Patriots Joint Practice Notes: Training Camp Fight Nothing New For Bears


August 15, 2016

FOXBORO, Mass. — The mildest of mid-practice altercations is cause for alarm in New England Patriots training camp. That apparently is not the case out in Chicago.

The Patriots and Bears engaged in several post-whistle skirmishes during Monday’s joint practice, including one sparked by Malcolm Butler and Alshon Jeffery that featured more than a dozen participants from each side.

While not a full-on brawl, it was by far the biggest fight of the the Patriots offseason, which before Monday had only featured a scrap between center Bryan Stork and defensive lineman Woodrow Hamilton during organized team activities.

The Bears, on the other hand, reportedly have sparred quite reguarly during their training camp — so much so that quarterback Jay Cutler called Chicago “a dumb team” after a particularly contentious practice last week.

Cutler also is the player who, in the video below, can be seen watching from a distance during another camp fight earlier this month.

So, given what the Bears QB has witnessed this month, Monday’s mild scraps were nothing to write home about.

?I think they were light skirmishes,” Cutler said. “Small ones. They weren?t the full-blown ones that (Chicago reporters) are used to.?

Cutler did, however, back up Jeffery’s decision to squabble with Butler, the Patriots’ No. 1 cornerback.

?He enjoys stuff like this,” Cutler said of the Bears’ star receiver. “He?s a competitor. He likes games. He likes big moments. He wants the ball in those types of situations. So, he?s not going to back down from guys. He?s going to go up there, and he?s going to make the catch, and if you get in his face, he?s not going to take it lightly.?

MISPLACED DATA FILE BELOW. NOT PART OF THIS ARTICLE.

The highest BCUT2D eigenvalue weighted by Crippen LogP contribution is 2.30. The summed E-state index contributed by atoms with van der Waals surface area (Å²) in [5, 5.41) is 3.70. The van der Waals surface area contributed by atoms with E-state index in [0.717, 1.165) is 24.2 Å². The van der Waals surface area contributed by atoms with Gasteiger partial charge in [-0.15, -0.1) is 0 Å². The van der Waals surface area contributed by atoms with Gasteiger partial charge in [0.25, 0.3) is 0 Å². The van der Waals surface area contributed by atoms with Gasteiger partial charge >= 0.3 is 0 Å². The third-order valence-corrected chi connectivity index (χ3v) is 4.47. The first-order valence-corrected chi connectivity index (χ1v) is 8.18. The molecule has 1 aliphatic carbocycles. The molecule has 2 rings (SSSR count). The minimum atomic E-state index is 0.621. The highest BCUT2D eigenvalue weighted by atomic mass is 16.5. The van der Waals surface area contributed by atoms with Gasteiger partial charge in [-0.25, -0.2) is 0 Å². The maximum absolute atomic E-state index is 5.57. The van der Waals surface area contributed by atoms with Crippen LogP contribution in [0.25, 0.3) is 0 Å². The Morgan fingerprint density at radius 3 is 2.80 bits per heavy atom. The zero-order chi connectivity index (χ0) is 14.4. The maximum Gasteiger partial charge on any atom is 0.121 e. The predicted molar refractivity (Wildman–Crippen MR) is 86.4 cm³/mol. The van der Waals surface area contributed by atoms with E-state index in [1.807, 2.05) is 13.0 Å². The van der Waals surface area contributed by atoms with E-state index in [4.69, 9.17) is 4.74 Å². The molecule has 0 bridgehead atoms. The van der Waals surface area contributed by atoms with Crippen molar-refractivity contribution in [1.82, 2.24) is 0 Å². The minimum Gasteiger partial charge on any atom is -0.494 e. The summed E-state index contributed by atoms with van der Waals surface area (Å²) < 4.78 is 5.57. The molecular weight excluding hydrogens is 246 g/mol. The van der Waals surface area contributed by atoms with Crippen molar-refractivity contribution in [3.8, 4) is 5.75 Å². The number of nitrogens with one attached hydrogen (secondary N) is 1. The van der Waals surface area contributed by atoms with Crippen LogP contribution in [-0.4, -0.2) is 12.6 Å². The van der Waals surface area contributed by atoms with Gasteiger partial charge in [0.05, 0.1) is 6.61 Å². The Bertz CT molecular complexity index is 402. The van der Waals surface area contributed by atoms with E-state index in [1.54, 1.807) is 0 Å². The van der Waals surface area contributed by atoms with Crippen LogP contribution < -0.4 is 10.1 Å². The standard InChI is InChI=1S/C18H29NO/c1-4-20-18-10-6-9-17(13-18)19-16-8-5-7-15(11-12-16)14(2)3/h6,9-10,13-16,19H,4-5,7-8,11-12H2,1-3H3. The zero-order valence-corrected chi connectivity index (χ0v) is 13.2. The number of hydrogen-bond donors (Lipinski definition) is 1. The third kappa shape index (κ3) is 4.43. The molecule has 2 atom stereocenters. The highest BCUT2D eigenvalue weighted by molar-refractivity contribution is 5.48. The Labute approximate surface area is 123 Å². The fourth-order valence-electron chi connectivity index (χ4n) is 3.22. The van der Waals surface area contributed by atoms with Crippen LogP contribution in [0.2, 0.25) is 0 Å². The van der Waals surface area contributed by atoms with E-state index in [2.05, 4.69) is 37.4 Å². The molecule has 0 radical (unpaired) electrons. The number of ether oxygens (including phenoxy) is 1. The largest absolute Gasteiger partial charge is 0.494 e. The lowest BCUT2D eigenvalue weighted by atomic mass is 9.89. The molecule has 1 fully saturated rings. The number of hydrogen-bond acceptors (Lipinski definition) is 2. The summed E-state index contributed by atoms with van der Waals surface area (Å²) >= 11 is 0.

Some additional notes from Monday:

— Butler was ejected from the practice field after his altercation, while Jeffery was removed from drills but permitted to watch from the sideline.

?Coach (Bill) Belichick has a no fighting rule, and when you do that, you?ve got to get kicked out, just like a game, and then go inside,” Patriots safety Duron Harmon told reporters. “And that?s what happened (Monday). Malcolm Butler?s a talented player, and obviously we don?t want that to happen. We don?t want to lose him, because he?s a big part of what we do.”

Harmon preached the need for keeping a cool head on the field, although he admitted it sometimes can be very difficult to do so.

?(It’s not easy) at all, but that?s just the game,” Harmon said. “If we were in a game today, that would cause a 15-yard penalty, probably, for each team. Flags, fines, all that stuff. There?s really no place (for that) on the football field, so we?ve got to not let our tempers rile up that much and just continue to have discipline.

— This week’s slate of joint practices give brothers Chris and Kyle Long a rare opportunity to compete against one another on the field.

The brothers’ father, Pro Football Hall of Famer Howie Long, grew up just outside Boston in Charlestown, Mass., but Kyle Long said the grind of training camp unfortunately will prevent him from visiting his dad’s old stomping grounds while he’s in town.

“I really wish that we had more off time, because I understand where our family comes from,” the Bears offensive lineman said. “That’s very important, and the history is something that’s very important. I was thinking about where I could go see some Revolutionary War stuff. I wanted to see some historical sites. But the schedule is just not going to allow it. We’re tight.

“And it’s training camp, so we understand that. It’s a business trip.”

Thumbnail photo via Mike DiNovo/USA TODAY Sports Images

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